I personally blame Frank Miller. I liked what he did on Daredevil but his cinematic style of story telling has influenced others into telling stories with an emphasis on style over substance ( I also blame Frank Miller for the wave of anti-heroes and “dark” stories that are being addressed now in Infinite Crisis but that is best left for another time).

Paul Levitz back in the day wrote the “Great Darkness Saga” that introduced Darkseid into the 30th century. It lasted only 4 issues but it truly was a saga. One of my favorite stories of all-time (Adventure Comics #369 and 370) was a two-parter that introduced Mordru to the Legion of Super-Heroes. The back-story for Mordru was done so well (in just a couple of panels) that I spent many years look for the “first” appearance of Mordru only to realize that I already owned it.

Comic books are not the only victims of an inability to tell a complete story or develop characters in a short amount of time. By the third episode of Star Trek it was already clear who the characters of Kirk, Spock and McCoy were. The viewers knew how they would react in certain situations and they stayed consistent throughout the lives of those characters. Star Trek: The Next Generation did not get good until the Third Season. Deep Space 9 did not find a voice until Worf joined the cast and they went to war. Voyager never got good and Enterprise…well, it was cancelled before the writers were able to get anyone to care about the characters. If Shakespeare was alive today there is no doubt that Hamlet would be told as a trilogy.

Maybe it’s determined by the marketplace. Maybe older fans desire a “soap-opera” to get hooked and draw them into the store month after month. I’m guilty. There are books that I have read for years and I honestly can’t tell you why. I don’t think that I regularly collected every issue of a title until Wolfman and Perez’s New Teen Titans. Prior to that I mostly bought books by which one had the coolest cover. I was 10 but something in the Wolfman/Perez Titans made me come back and have to buy every issue. I was hooked.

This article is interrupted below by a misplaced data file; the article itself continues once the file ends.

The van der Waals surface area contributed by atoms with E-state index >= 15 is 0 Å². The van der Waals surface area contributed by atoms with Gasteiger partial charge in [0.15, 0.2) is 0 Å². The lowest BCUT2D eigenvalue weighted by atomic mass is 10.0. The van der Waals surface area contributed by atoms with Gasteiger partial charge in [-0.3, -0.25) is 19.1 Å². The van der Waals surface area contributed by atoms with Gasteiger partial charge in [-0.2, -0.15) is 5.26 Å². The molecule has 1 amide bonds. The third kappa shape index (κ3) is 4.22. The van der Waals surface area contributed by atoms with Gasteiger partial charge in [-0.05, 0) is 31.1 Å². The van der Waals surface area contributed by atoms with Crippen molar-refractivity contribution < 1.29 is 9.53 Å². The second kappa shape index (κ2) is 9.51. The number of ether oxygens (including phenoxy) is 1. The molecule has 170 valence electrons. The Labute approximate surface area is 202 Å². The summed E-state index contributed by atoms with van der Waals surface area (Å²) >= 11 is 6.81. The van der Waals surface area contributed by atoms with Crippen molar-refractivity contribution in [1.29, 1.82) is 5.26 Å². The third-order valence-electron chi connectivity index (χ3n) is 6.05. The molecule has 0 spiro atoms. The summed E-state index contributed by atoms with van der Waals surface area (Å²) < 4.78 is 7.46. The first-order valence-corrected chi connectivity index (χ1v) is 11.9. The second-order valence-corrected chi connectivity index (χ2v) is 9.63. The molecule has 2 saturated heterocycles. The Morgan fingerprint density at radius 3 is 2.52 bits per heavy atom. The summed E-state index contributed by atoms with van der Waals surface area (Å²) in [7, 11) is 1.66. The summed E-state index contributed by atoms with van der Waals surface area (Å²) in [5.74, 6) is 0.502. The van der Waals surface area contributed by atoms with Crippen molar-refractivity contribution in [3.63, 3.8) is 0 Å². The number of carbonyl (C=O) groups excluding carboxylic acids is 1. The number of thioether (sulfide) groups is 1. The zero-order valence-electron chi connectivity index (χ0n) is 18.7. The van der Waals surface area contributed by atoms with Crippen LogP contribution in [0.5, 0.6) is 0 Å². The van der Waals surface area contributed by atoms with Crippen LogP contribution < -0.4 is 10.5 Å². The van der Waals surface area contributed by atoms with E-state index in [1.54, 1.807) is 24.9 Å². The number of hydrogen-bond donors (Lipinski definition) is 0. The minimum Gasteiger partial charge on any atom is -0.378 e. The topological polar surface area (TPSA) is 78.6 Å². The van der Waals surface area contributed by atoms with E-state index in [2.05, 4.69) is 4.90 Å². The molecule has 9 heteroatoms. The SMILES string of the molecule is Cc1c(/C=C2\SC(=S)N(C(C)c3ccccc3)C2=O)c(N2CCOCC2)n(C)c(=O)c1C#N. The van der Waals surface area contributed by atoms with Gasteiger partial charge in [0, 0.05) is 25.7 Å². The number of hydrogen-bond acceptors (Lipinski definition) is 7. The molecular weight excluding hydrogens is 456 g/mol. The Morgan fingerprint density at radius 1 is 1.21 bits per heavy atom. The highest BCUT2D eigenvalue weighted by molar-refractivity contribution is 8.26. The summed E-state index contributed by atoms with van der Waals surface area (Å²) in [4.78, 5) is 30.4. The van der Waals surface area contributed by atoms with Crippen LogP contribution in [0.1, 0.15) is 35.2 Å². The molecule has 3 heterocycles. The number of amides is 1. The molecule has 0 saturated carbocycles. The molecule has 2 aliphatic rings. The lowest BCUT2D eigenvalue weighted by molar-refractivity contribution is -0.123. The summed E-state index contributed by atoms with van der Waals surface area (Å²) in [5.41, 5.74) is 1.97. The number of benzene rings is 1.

These stories, however, did not take months or sometimes years to tell. “A Day in the Life” (New Teen Titans #8) was one issue. Deathstroke the Terminator first appeared in issue #2 and did not appear again for another 8 issues. “Who is Donna Troy?” was told in one issue.

Could a TV anthology series be produced today with truly original characters and situations each week? Rod Serling did it for years. M. Night Shyamalan was able to do it for one movie.

The trend in decompressed story-telling is both good and bad. It can add visual excitement to a story but it can also stretch out what use to be one story into several issues. Today’s society is characterized as having a short attention span. The trend in decompressed story-telling seems to contradict this notion.

What we may have is a nation so starved for true entertainment that we are willing to except it spooned out in small doses over a very long period of time. Don’t expect the industry to change. As long as we keep buying to “see what happens next” they’ll keep making money. That is, of course, until we all die and there is no one to replace us because they never began reading comic books in the first place.

Troy Benson